Tanks at Tate Modern
By Harry Burgess
I first heard Gavin Bryars’ Jesus Blood Never Failed Me Yet at university. I remember it had a strong, strange effect on me then; it has a similar effect on me now.
The musical elements of the piece are not exactly anything to write home about. A recording of an old man singing a hymn loops over and over. His voice is unadorned and his melody is simple. An instrumental accompaniment, which grows gradually in size and volume, swells patiently. The chords outlined are decidedly modest. This pattern continues for the duration of the piece.
On paper, Never Failed Me Yet might seem tedious. In reality, it is anything but.
On 12 April 2019, it was performed from 8pm to 8am by people who are or have been homeless, Gavin Bryars and his ensemble, as well as a raft of professional orchestral musicians; this was the first time the work has been extended to such a length.
I stayed until 1:30am. Like a room dilating and contracting in proportion, every passing measure, marked by the slow advance and ebb of instruments and voices, and the unceasing repetition of the man’s song, ushered me further into the overall shape of the piece, drawing my attention toward details I hadn’t before noticed. I could focus in on the individual vocal quality of each choir member; marvel at the stunning effect produced when a string player, accidentally or otherwise, bowed their instrument closer to the bridge; ponder on the harmonic tensions that arose within the orchestra when certain members ceased playing for a moment, most likely to catch a much needed breath.
This luxury—being given the time and space to listen, to really listen—isn’t afforded by most music. Never Failed Me Yet is one of those rare exceptions.
I was surprised by the considerable size of the audience that gathered in The Tanks of the Tate Modern to witness this 12 hour rendition. The numbers dwindled as the night progressed, but far less than I had imagined they would. After all, 12 hours of music, even for the most adventurous, is a long listen. But, as night turned into morning, the work’s peculiar magnetic quality became clear. Some people cried softly, some slept, others watched intently to see how long the musicians would last. I don’t think anyone in that audience left not feeling moved in some way.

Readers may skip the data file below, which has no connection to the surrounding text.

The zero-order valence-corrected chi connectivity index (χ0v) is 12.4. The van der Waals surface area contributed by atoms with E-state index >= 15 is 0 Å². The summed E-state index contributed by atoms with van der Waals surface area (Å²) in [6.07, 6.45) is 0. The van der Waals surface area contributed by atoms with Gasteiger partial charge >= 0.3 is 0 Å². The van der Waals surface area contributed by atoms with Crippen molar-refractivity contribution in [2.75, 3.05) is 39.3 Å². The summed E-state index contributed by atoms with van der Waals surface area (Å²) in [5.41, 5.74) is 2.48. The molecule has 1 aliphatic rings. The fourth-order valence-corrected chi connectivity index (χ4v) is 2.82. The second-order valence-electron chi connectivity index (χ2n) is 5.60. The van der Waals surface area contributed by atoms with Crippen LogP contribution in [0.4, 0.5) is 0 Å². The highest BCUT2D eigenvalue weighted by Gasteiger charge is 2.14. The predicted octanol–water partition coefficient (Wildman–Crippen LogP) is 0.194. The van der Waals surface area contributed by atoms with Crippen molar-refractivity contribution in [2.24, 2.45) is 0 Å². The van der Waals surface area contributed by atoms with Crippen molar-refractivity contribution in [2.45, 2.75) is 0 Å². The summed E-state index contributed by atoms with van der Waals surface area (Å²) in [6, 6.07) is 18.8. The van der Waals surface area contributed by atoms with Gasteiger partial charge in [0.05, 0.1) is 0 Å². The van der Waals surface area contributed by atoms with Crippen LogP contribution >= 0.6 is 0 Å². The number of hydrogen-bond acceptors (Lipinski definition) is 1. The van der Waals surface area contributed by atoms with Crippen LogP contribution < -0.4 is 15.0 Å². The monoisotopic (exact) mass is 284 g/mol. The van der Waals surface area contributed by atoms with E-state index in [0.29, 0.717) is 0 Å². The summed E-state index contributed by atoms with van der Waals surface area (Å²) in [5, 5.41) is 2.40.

The endurance of the musicians, remarkable though it was, came second to the sensitivity of their playing. No note was overwrought. The chords were delicately balanced; the equipoise of the loudspeakers and the ensemble ideal. The choir was similarly brilliant, lending a hefty emotional weight to the performance. At times, one could make out the shimmying of an overzealous tambourine player somewhere toward the back of the room, but who could blame them? This was a performance that everyone could enjoy in their own way.
At a certain point, I think it was 1am, the orchestra receded entirely. The old man’s voice sang alone once more. A gentle quiet laid over the room. In that moment, I wasn’t sure what the words of the hymn meant individually to each person. All I knew was that we were witnessing something truly special.
Jesus Blood Never Failed Me Yet was produced by the Academy of St Martins in the Fields in partnership with Gavin Bryars, Streetwise Opera, Tate Modern, Southbank Sinfonia, The West London Mission and the Connection at St Martin’s